✓ An azygos pericallosal artery (APCA) aneurysm is a rare anomaly that is closely associated with saccular aneurysms. This is the earliest report to document de novo formation and rupture of an aneurysm at the bifurcation of an unpaired pericallosal trunk. The authors report the case of a woman who presented at the age of 52 years with subarachnoid hemorrhage (SAH) from the rupture of a newly formed APCA bifurcation aneurysm, 7 years after she had undergone surgery to clip a ruptured anterior cerebral artery aneurysm. De novo formation of aneurysms after SAH rarely occurs and certain risk factors like multiple and familial aneurysms, arterial hypertension, or smoking have been postulated. Late follow-up examination with angiography to detect de novo aneurysms should be considered in patients with this vascular anomaly after SAH.
Wolfgang Dietrich, Andrea Reinprecht, Andreas Gruber, and Thomas Czech
Growing blood clot mimicking an aneurysm on postoperative computerized tomography and magnetic resonance imaging studies
Case report and review of the literature
Alexander Bertalanffy, Wolfgang Dietrich, Martin Aichholzer, Karl Hittmair, and Thomas Czech
✓ The authors describe the case of a 15-year-old boy who underwent resection of a large left temporal tumor. During a normal postoperative course, computerized tomography (CT) scanning demonstrated a spherically hyperdense structure near the internal carotid artery, enlarging on a control CT scan. A suspected false aneurysm was confirmed on magnetic resonance imaging; angiographic studies were negative. The authors believed they were dealing with a thrombosed false aneurysm and they performed operative revision. Intraoperatively the “aneurysm” could be dissected off the internal carotid artery and no lesion of the arterial wall was obvious. Histological findings showed a fresh blood clot. This case demonstrates that a blood clot may mimic an aneurysm on CT and magnetic resonance studies, which has not been described earlier. The origin of the blood clot remains unclear.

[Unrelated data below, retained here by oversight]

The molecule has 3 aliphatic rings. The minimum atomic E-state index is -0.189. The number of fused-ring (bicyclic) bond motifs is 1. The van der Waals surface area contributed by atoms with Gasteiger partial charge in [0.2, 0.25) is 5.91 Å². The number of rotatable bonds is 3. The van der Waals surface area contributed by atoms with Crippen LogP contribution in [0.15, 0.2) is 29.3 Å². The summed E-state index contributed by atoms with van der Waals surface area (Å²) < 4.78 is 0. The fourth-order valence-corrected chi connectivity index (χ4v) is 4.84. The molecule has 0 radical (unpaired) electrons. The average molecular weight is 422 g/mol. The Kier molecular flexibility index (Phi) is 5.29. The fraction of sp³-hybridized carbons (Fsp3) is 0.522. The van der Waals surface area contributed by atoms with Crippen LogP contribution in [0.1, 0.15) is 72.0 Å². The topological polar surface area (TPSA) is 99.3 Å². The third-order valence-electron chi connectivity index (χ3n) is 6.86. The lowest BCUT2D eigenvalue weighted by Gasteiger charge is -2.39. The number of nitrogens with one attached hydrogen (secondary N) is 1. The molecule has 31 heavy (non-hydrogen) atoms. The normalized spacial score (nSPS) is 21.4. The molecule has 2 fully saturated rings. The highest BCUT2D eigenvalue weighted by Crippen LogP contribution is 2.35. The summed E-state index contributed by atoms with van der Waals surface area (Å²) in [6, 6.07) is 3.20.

Christian Dorfer, Gregor Kasprian, Angelika Mühlebner, and Thomas Czech
Hypothalamic hamartomas are rare lesions for which different classification schemes have been proposed. The authors report on an exceptionally large solid-cystic hamartoma that led to hydrocephalus, precocious puberty, and intractable gelastic seizures. They discuss potential mechanisms of the development of hypothalamic hamartomas.
Klaus Novak, Thomas Czech, Daniela Prayer, Wolfgang Dietrich, Wolfgang Serles, Stephan Lehr, and Christoph Baumgartner
Object. The concept of selective amygdalohippocampectomy is based on pathophysiological insights into the epileptogenicity of the hippocampal region and the definition of the clinical syndrome of mesial temporal lobe epilepsy (TLE). High-resolution magnetic resonance (MR) imaging allows correlation of the site of histologically conspicuous tissue with anatomical structure. The highly variable sulcal pattern of the basal temporal lobe, however, definitely complicates the morphometric analysis of histomorphologically defined subdivisions of the hippocampal region. The goal of this study was to define individual variations in the sulcal anatomy on the basis of preoperative MR images obtained in patients suffering from TLE.